It's gross to watch Kenney's contortions today pretending to have "evolved" on LGBTQ rights from the time 30 years ago when he campaigned against same sex spousal hospital visitation rights in San Francisco.  The best part of this election campaign was Charles Adler's scorching interview when he took Kenney to task for that history.  LGBTQ people know well that the biggest homophobes are usually closeted homosexuals themselves.

So now Albertans have ignored all of this oddness and embraced this man as their new spokesperson.  Good luck with that.  Personally, I'll be muting the television every time Kenney appears on it, as I have done previously.  This is not a person who can speak with any authority on anything that matters to me, that's for sure.  If Albertans thought they'd elected a champion who will shake up eastern Canadians into supporting their big oil agenda, they are sadly mistaken. 

PEI Green Leader Peter Bevan-Baker is poised for historic breakthrough
Despite this depressing turn of events, there is reason for optimism this weekend for progressive political junkies in Canada.   

Prince Edward Island goes to the polls on Tuesday.  And it seems that it may be far more historic and interesting than anything Albertans did last week.  

The Green Party seems poised for a historic victory, which would probably be the first time in the world this has ever happened.  That's what I'll be hoping to see. 

Monday, April 1, 2019

Jody Wilson-Raybould launches leadership bid: "I'm running for leader...of the Conservative Party of Canada!"

In the latest twist in the ongoing SNC-Lavalin scandal, former Trudeau government Attorney-General Jody Wilson-Raybould has shocked the nation again by confirming she now plans to challenge Andrew Scheer for the leadership of the Conservative Party.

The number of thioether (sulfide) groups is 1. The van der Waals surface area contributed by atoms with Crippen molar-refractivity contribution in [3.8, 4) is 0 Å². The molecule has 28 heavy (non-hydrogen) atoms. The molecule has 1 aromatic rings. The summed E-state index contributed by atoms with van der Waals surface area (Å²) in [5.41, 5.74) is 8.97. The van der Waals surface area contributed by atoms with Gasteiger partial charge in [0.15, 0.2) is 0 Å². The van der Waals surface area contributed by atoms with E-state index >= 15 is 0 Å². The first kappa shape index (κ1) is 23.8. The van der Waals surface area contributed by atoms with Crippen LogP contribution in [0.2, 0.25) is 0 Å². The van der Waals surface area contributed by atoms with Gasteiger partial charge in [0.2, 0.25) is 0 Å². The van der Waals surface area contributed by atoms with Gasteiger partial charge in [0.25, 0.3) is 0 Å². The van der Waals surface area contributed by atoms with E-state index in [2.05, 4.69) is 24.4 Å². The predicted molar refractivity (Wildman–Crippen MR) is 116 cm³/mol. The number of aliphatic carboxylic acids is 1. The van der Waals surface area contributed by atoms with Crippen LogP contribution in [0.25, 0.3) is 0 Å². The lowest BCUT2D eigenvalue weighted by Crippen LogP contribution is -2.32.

The revelation emerged after Sun Media reporters discovered a hidden statement she wrote deeply embedded within a 727-page report tucked into an envelope marked "Highly important intellectual stuff" and anonymously slipped under the front door of the Toronto Sun last week. 

The first 562 pages of the report rehashed various statements and allegations already made by Wilson-Raybould or her Liberal MP colleague Jane Philpott, some of them copied and pasted over and over for chapters on end.

The explosive new statement appears starting on page 563.  It took over a week for Sun reporters to read that far and discover it. 

It reads as follows:

"I, Jody Wilson-Raybould, have done my part stabbing Justin Trudeau in the back and the front over and over again for weeks.  It's been extremely enjoyable."

"It's true on the surface once the average person sifts through the pages and pages of partisan bullshit and hyperbole that's fronted for news coverage related to this scandal, it doesn't seem like much really happened here.  Some might think that this was merely two people disagreeing with their boss, and rather than act like team players in a high stakes environment, we decided instead to burn the house down in an election year.  Jane Philpott and me, of course.  But that's not what happened.  We had good reasons for burning the house down.  There were really, really bad things going on behind the scenes at the highest levels of our government and I'm hesitant to talk about them in public.  But trust me, there's a lot of nasty things happening that Canadians need to know about.  And one day, when I write my autobiography, I'll finally tell them."